Dr Andrew Rudd is a Lecturer in the College of Humanities’ English department; his research explores the moral imagination’s role in shaping literary cultures and communities,
This post first appeared in The Conversation.
“Is it possible I could have steeled my purse against him?” the Romantic essayist Charles Lamb asked in 1822, writing about a man who sat each day by the road begging alms. “Give, and ask no questions.” Today, charities must answer plenty of questions before they can persuade an often wary public to untie their purse strings.
The charity sector as a whole is facing a wave of scrutiny. A glance at some recent scandals suggests that the root of this discontent lies in a perception that the direct connection between the individual giver and the recipient has broken down; that the charity is not acting as we would if we were delivering the aid ourselves. On an almost daily basis, we read complaints that charities are too large, or spend too much on back-office costs, or use aggressive fundraising techniques, or have become distracted by political campaigning.
The government’s commitment to spend 0.7 per cent of GDP on international aid rankles with many because taxpayers have no direct control over how the money is spent, or whether it should be spent at all. And the collapse of Kids Company in 2015 sparked further questions and concerns about how charities operate.
And yet the idea that charitable giving is something we weigh up in our own minds is a relatively recent invention. Traditionally, the church taught that it was good to give to charity for the benefit of one’s soul, no questions asked. It was only after the Enlightenment and the French Revolution, when traditional sources of authority began to fall away, that individuals had to make up their own minds about when to give to charity and why. The Romantic movement, which reflected a new focus on emotion and individualism, has a lot to teach us about the questions we tend to ask today when giving to charity and the reasons why we give to charity at all.
Seeing and giving
William Wordsworth, contemplating the ruins of Tintern Abbey (once a centre of monastic almsgiving) wrote that the “little, nameless, unremembered acts of kindness and of love” that make up the “best portion of a good man’s life” could be found in the natural world, now that religion could no longer provide all the answers. For him, nature could inspire moral goodness just as Tintern Abbey’s monks drew inspiration from daily prayer.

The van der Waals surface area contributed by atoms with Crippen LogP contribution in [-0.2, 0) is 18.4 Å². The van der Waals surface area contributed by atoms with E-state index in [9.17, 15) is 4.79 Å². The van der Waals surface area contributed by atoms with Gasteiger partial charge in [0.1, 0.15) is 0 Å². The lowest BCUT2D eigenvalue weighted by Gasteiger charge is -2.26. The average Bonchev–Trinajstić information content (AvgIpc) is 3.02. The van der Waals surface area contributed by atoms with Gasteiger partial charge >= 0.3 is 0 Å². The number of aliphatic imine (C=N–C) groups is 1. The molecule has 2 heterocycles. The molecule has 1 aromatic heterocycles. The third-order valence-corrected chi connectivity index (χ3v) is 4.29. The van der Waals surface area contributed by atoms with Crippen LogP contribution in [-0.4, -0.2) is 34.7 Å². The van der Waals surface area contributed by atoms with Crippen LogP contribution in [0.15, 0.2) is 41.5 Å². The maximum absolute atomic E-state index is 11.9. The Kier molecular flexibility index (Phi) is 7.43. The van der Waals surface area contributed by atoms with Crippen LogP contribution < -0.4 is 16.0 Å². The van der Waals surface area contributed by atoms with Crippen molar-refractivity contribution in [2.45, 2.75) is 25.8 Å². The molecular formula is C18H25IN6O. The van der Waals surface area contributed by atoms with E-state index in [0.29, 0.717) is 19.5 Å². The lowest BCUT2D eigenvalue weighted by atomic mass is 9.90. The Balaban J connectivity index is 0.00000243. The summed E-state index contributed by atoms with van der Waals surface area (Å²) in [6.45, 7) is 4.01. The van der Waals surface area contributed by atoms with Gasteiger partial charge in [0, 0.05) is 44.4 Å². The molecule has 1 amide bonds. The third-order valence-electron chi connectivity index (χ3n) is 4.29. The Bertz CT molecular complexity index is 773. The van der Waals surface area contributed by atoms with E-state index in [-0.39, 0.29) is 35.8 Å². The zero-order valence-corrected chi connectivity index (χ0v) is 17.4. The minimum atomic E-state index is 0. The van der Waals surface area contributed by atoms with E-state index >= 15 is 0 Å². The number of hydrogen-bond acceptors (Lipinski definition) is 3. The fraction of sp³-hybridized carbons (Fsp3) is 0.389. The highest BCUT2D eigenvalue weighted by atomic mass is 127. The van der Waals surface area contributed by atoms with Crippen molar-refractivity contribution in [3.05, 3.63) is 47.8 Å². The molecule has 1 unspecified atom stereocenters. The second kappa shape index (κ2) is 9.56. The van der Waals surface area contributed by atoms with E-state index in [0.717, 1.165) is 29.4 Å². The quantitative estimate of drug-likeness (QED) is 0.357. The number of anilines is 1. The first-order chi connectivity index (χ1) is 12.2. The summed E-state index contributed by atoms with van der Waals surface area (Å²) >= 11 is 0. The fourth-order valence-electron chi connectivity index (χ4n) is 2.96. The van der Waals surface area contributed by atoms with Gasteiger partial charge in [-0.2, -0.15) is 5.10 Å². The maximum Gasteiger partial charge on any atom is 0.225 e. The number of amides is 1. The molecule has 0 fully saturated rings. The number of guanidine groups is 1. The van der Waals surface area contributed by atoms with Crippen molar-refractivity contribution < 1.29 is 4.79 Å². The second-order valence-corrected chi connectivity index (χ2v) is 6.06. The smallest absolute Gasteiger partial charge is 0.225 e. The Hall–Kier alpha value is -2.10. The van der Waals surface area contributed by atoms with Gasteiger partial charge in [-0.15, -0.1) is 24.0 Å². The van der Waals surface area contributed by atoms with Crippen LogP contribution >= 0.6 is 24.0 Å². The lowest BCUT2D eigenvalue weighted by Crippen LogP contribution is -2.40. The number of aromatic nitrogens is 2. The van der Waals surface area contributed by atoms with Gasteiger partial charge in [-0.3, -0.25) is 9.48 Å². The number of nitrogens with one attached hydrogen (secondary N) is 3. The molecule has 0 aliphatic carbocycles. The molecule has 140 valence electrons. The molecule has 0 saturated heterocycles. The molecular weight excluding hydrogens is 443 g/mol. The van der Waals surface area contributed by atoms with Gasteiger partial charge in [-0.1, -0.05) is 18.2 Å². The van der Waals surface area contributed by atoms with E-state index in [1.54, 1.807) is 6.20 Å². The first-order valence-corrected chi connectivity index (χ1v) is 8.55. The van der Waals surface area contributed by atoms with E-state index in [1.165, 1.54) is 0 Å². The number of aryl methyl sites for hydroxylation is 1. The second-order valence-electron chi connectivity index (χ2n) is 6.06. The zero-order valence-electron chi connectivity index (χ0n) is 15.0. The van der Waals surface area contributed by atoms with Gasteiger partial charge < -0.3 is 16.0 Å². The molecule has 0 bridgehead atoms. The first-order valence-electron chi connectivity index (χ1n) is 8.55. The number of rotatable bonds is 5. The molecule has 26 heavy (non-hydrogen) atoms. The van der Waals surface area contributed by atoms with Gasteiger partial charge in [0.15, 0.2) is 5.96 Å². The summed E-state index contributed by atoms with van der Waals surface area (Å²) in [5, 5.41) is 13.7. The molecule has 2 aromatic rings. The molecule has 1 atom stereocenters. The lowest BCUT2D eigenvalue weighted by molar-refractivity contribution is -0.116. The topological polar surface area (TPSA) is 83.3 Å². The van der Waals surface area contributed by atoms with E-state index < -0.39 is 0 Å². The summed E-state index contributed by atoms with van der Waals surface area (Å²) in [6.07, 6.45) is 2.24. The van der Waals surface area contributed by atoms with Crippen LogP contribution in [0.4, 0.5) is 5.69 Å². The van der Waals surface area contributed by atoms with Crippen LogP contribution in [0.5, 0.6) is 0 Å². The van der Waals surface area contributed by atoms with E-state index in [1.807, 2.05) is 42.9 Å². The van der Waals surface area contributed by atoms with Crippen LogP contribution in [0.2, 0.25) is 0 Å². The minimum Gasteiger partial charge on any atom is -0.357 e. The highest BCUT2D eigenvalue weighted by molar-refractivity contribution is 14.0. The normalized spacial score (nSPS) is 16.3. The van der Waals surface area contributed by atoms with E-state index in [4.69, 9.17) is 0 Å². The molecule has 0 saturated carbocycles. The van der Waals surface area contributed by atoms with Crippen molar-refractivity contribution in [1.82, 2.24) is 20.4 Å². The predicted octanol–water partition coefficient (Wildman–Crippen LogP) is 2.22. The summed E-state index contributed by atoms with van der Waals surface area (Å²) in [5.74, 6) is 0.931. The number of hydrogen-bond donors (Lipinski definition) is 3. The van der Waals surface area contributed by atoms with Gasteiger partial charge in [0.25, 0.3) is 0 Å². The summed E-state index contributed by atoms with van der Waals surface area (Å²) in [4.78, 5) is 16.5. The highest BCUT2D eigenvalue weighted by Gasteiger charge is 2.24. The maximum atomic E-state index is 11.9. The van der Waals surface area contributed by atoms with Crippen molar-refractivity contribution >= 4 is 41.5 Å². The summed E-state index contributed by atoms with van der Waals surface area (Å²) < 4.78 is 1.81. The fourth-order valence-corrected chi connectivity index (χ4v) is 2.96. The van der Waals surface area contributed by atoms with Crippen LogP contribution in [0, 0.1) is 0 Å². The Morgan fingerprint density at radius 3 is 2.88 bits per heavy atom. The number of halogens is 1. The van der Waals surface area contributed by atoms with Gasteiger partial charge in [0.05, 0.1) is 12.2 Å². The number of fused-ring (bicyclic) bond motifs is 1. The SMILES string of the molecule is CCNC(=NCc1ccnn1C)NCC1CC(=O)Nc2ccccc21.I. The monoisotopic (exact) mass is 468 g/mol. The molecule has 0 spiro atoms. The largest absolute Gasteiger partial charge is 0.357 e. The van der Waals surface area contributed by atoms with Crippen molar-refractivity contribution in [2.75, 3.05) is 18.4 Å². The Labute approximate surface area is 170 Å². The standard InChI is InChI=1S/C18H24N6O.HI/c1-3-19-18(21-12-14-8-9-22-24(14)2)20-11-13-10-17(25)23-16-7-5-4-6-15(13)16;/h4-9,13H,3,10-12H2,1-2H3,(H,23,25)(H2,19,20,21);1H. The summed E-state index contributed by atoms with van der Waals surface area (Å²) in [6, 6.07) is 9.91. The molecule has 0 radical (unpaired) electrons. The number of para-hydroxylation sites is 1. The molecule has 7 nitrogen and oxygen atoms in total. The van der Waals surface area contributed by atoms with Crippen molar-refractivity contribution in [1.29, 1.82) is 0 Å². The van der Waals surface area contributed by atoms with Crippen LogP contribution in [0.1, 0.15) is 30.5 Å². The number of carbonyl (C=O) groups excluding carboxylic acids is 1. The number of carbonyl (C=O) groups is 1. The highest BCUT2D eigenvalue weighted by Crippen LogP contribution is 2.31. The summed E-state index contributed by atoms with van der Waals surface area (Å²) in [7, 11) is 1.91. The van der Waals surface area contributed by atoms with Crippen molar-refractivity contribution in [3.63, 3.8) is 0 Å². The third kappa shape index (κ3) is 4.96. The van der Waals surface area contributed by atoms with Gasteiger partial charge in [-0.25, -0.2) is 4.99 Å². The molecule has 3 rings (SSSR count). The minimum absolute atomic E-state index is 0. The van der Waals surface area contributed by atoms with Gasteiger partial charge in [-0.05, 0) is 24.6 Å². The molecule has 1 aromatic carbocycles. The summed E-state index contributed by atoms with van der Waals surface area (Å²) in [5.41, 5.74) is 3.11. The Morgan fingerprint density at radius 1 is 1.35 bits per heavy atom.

In another poem, The Old Cumberland Beggar, Wordsworth wrote that seeing the objects of charity kindles benevolence in us and throughout the whole community. The visible presence of poverty reminds us of the good we have done and what we have yet to do.
But what if our minds are in no fit state to reshape society in our own image, asked John Polidori in his lurid tale The Vampyre? His bloodsucking villain Lord Ruthven (modelled on Byron) lavishes “rich charity” on the “profligate” and the “vicious” man in order “to sink him still deeper in his iniquity”, while the virtuous man who has suffered innocently is turned away “with hardly suppressed sneers”. Polidori’s nightmare philanthropist spends money on the worst possible causes, reminding us how individual caprices can skew charitable priorities.
Lamb’s essay, A Complaint of the Decay of Beggars in the Metropolis, tried to banish such egotism. He argued that begging was “the oldest and honourablest form of pauperis” and taught us not to value our own dignity too highly. The “all-sweeping besom [broom] of societarian reformation” is what happens when we think we know best, tidying away the emblems of poverty that act as “the standing morals, emblems, dial-mottos, the spital sermons, the books for children, the salutary checks and pauses to the high and rushing tide of greasy citizenry”.
For Lamb, the beggar was a defiant figure – “the only free man in the universe” – and it is better to be deceived by fraudsters than not to give to charity at all.
Romantic literature teaches us that many concerns about charities today, such as how effectively money is spent, are perpetual ones which, extreme cases aside, we should learn to accept. It reveals to us how important our feelings have become when we decide how to give to charity. But as Lamb wrote, we are not always in the best position to judge what needs to be done. If we had time to do everything ourselves there would be no need for charities at all. Sometimes it is better to step back, accept that running a charity isn’t easy and let good charities get on with the work on our behalf.
It also reminds us that charitable organisations are filling in for individual acts of charity that we cannot perform ourselves. By pointing out the power and pitfalls of imagination, the Romantics help us to navigate the complexities of the charitable encounter and to know when to step back and let a responsive and realistic charity sector carry out its work.